Growing Number of Dads Home with the Kids
Chapter 1: The Likelihood of Being a Stay-at-Home Father
In 2012, two million fathers were living with at least one of their children less than 18 years of age, and had not been employed outside of the home for a year or more. This marked a 90% increase in the number of stay-at-home fathers since 1989, when 1.1 million fathers were at home with their children. While the number of stay-at-home fathers increased over this period, the number spiked to 2.2 million in the wake of the Great Recession, before declining somewhat to its present level of roughly 2 million.
Though their numbers are growing, stay-at-home fathers are still a small share of all fathers who live with their children. In 1989, 4% of these fathers were at home. That share doubled following the recession, and now stands at 7%. In comparison, the share of mothers at home dropped from 28% in 1989 to 23% in 1999, and has now risen back up to 29%.
Looking at the data a bit differently, among all stay-at-home parents in the U.S., 16% are fathers, and 84% are mothers. In 1989, just 10% of all stay-at-home parents were fathers, and 90% were mothers.
Race, Ethnicity and Nativity
Among those fathers who live with their children1, there are sharp differences by race and ethnicity in the share who are at home full time. Black fathers who live with their children are the most likely to be at stay-at-home fathers—fully 13% were in 2012. Among Hispanics and Asian Americans, the share is 8%; and 6% of white fathers who live with their kids are not working outside of the home.
The share of fathers at home rose among each of these groups in the wake of the recession, before declining to their present levels. The biggest increases occurred among blacks, Hispanics and Asian Americans; and a more modest increase occurred among whites. From 2007 to 2010, the share of black fathers living with their children who stayed home full time increased 5 percentage points, to 17%. During that same period, Hispanics and Asian Americans experienced small increases (to 9% and 10%, respectively). Among whites, the share of at-home fathers peaked at 7% in 2011, up from 5% in 2007.
The likelihood of being a stay-at-home father is similar for both native-born and foreign-born fathers. Some 8% of fathers born in the U.S. who live with their children are stay-at-home fathers, as are 7% of those who were born elsewhere. This is in contrast to the pattern in 1993 (when data by nativity were first available), when foreign-born fathers were twice as likely as the native-born to be home (10% were, as compared with 5% of the native born).
The association of race, ethnicity and nativity with the likelihood of being an at-home parent is very different among mothers. Hispanic and Asian-American mothers are the most likely to be at home (more than one-third of each are), followed by 27% of black mothers and 26% of white mothers. The high share of Asian and Hispanic stay-at-home mothers is driven, in part, by the prevalence of immigrants in these groups. While nativity isn’t linked to the likelihood of staying at home for fathers, foreign-born mothers are far more likely to be at home with their children than mothers born in the U.S.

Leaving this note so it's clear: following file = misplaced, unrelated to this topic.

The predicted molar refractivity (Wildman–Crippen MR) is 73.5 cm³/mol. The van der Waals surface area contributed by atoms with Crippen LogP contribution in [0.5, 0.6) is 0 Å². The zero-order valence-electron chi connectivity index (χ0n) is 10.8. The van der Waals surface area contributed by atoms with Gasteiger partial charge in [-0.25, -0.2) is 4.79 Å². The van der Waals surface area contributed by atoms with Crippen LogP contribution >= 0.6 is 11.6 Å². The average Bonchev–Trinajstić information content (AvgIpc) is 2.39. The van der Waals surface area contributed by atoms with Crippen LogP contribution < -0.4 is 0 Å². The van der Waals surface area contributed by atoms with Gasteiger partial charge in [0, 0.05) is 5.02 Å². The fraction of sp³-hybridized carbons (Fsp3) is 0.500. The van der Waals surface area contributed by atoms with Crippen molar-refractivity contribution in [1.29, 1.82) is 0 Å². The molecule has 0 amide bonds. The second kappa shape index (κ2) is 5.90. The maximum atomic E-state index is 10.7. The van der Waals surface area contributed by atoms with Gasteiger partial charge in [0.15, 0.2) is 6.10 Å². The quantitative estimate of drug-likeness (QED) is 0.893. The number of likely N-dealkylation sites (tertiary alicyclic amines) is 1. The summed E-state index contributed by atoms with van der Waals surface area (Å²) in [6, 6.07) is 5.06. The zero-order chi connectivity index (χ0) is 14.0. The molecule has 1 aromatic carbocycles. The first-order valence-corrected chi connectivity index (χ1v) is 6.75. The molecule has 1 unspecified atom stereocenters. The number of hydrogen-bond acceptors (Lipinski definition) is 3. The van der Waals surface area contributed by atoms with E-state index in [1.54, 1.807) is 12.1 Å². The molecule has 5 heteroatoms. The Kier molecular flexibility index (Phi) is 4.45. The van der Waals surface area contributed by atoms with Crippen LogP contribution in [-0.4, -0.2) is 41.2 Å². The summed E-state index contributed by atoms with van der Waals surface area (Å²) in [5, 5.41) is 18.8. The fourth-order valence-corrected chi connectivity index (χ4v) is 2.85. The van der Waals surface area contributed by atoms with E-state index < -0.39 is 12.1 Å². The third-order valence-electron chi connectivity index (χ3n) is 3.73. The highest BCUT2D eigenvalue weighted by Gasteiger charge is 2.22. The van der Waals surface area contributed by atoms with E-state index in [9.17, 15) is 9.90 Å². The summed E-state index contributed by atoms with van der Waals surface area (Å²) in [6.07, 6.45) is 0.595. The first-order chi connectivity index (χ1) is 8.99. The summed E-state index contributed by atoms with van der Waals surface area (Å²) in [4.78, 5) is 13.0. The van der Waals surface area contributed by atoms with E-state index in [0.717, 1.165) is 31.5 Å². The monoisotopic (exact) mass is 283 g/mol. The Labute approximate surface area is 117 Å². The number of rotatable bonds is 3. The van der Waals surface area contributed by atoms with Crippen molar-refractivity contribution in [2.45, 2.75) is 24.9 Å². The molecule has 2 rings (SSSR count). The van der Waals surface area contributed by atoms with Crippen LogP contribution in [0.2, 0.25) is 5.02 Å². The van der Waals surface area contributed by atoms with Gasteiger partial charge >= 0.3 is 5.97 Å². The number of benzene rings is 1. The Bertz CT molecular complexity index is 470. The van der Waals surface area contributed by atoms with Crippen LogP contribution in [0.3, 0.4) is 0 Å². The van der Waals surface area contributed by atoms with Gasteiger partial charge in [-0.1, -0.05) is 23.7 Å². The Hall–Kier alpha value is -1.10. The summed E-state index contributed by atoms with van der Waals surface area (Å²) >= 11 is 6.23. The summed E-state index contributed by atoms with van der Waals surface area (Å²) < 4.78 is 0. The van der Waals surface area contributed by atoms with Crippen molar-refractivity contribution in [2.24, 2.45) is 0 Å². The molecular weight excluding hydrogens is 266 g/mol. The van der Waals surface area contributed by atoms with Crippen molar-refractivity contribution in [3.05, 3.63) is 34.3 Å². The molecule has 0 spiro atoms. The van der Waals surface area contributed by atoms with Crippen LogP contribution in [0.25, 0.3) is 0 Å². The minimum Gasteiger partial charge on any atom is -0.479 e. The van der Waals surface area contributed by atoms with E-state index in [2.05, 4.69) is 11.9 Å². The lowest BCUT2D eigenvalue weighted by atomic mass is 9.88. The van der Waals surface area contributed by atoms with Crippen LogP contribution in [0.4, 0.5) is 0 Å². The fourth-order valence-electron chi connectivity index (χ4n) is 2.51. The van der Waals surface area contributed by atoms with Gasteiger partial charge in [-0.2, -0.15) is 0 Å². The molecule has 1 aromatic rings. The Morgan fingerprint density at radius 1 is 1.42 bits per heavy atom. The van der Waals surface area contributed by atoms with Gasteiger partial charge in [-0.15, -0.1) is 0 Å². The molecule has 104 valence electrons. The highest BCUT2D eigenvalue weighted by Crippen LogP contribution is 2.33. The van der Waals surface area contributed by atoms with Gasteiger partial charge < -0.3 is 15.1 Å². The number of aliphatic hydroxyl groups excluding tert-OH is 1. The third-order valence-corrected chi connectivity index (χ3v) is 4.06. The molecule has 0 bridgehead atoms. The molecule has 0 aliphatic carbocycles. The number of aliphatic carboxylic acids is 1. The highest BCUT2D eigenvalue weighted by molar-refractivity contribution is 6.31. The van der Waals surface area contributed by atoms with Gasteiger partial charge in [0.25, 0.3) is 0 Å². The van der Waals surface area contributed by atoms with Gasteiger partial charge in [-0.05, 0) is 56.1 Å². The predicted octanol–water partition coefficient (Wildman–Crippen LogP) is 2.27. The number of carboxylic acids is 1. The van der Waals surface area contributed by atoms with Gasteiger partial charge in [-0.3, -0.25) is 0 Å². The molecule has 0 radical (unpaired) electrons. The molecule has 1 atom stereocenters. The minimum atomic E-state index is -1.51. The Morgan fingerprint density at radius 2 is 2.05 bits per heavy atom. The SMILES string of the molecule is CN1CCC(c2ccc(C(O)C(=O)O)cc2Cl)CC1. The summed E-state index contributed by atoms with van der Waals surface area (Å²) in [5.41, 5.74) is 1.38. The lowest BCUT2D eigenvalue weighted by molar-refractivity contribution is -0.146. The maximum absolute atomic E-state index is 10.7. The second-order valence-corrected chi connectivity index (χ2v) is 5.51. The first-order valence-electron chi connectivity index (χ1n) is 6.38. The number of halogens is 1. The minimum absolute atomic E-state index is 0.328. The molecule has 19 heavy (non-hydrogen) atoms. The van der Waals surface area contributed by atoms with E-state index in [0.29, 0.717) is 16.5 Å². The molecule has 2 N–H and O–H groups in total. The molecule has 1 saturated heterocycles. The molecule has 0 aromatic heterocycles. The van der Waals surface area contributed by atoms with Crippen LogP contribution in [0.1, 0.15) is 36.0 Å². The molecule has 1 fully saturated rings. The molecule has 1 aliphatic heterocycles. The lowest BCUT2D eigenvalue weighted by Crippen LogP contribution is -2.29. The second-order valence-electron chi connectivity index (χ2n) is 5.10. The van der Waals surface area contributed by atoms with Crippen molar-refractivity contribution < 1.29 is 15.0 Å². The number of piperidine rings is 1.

Among dads who live with their children, those with the lowest levels of education are among the most likely to be stay-at-home dads. Some 14% who lack a high school diploma are at home, as are 10% of those with a high school diploma but no further education. Among fathers with some college experience or a two-year degree, 7% are at home, while just 3% of those who have a bachelor’s degree or more are not working. Similarly, among mothers, the more educated are the least likely to be at home with their children.
Since 1989, the share of fathers with no high school diploma who are stay-at-home fathers stayed roughly the same. Increases occurred for dads with higher levels of educational attainment. The likelihood of being a stay-at-home father tripled for those with a high school degree. Among fathers with some college education or a two-year degree, the share at home rose from 3% in 1989 to 7% in 2012; and for those fathers with a bachelor’s degree or more, there has been a 2-point increase since 1989, when just 1% were stay-at-home fathers.
- numoffset=”6″ The likelihood that a father is living with at least one of his children varies by race and ethnicity, and by educational attainment. For more information, see Gretchen Livingston and Kim Parker, 2011. “A Tale of Two Fathers.” Washington, D.C.: Pew Research Center’s Social and Demographic Trends project, June. ↩